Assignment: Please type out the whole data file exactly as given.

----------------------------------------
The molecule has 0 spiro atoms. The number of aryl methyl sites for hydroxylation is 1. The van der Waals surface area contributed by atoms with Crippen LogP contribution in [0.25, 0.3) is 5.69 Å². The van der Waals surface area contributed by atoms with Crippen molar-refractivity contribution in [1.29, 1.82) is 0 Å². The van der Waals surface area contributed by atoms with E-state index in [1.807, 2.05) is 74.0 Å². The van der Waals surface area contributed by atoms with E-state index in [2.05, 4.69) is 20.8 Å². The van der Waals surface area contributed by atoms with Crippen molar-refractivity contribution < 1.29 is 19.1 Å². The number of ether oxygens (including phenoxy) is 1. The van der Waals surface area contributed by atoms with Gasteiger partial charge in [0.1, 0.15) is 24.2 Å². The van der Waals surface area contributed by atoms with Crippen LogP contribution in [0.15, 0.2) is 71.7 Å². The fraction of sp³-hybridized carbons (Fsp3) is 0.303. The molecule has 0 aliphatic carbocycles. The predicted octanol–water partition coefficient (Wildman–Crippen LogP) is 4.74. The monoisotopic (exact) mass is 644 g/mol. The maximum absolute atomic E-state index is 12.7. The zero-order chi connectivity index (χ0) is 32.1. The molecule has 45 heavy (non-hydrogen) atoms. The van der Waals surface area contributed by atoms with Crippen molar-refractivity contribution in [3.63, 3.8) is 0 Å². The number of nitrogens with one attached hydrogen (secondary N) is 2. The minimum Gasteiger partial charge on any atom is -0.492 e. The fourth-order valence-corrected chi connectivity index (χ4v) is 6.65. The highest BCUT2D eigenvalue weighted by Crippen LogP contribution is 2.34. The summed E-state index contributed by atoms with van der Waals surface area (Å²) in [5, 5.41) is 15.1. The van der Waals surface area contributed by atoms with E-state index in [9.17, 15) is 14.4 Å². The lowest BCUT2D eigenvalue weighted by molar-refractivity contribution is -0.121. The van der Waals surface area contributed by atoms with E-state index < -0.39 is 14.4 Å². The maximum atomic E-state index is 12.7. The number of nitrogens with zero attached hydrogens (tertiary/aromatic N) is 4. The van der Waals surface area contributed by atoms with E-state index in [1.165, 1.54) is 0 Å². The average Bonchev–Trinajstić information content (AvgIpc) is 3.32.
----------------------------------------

The molecule has 0 spiro atoms. The number of aryl methyl sites for hydroxylation is 1. The van der Waals surface area contributed by atoms with Crippen LogP contribution in [0.25, 0.3) is 5.69 Å². The van der Waals surface area contributed by atoms with Crippen molar-refractivity contribution in [1.29, 1.82) is 0 Å². The van der Waals surface area contributed by atoms with E-state index in [1.807, 2.05) is 74.0 Å². The van der Waals surface area contributed by atoms with E-state index in [2.05, 4.69) is 20.8 Å². The van der Waals surface area contributed by atoms with Crippen molar-refractivity contribution < 1.29 is 19.1 Å². The number of ether oxygens (including phenoxy) is 1. The van der Waals surface area contributed by atoms with Gasteiger partial charge in [0.1, 0.15) is 24.2 Å². The van der Waals surface area contributed by atoms with Crippen LogP contribution in [0.15, 0.2) is 71.7 Å². The fraction of sp³-hybridized carbons (Fsp3) is 0.303. The molecule has 0 aliphatic carbocycles. The predicted octanol–water partition coefficient (Wildman–Crippen LogP) is 4.74. The monoisotopic (exact) mass is 644 g/mol. The maximum absolute atomic E-state index is 12.7. The zero-order chi connectivity index (χ0) is 32.1. The molecule has 45 heavy (non-hydrogen) atoms. The van der Waals surface area contributed by atoms with Crippen molar-refractivity contribution in [3.63, 3.8) is 0 Å². The number of nitrogens with one attached hydrogen (secondary N) is 2. The minimum Gasteiger partial charge on any atom is -0.492 e. The fourth-order valence-corrected chi connectivity index (χ4v) is 6.65. The highest BCUT2D eigenvalue weighted by Crippen LogP contribution is 2.34. The summed E-state index contributed by atoms with van der Waals surface area (Å²) in [5, 5.41) is 15.1. The van der Waals surface area contributed by atoms with E-state index in [9.17, 15) is 14.4 Å². The lowest BCUT2D eigenvalue weighted by molar-refractivity contribution is -0.121. The van der Waals surface area contributed by atoms with E-state index < -0.39 is 14.4 Å². The maximum atomic E-state index is 12.7. The number of nitrogens with zero attached hydrogens (tertiary/aromatic N) is 4. The van der Waals surface area contributed by atoms with E-state index in [1.165, 1.54) is 0 Å². The average Bonchev–Trinajstić information content (AvgIpc) is 3.32.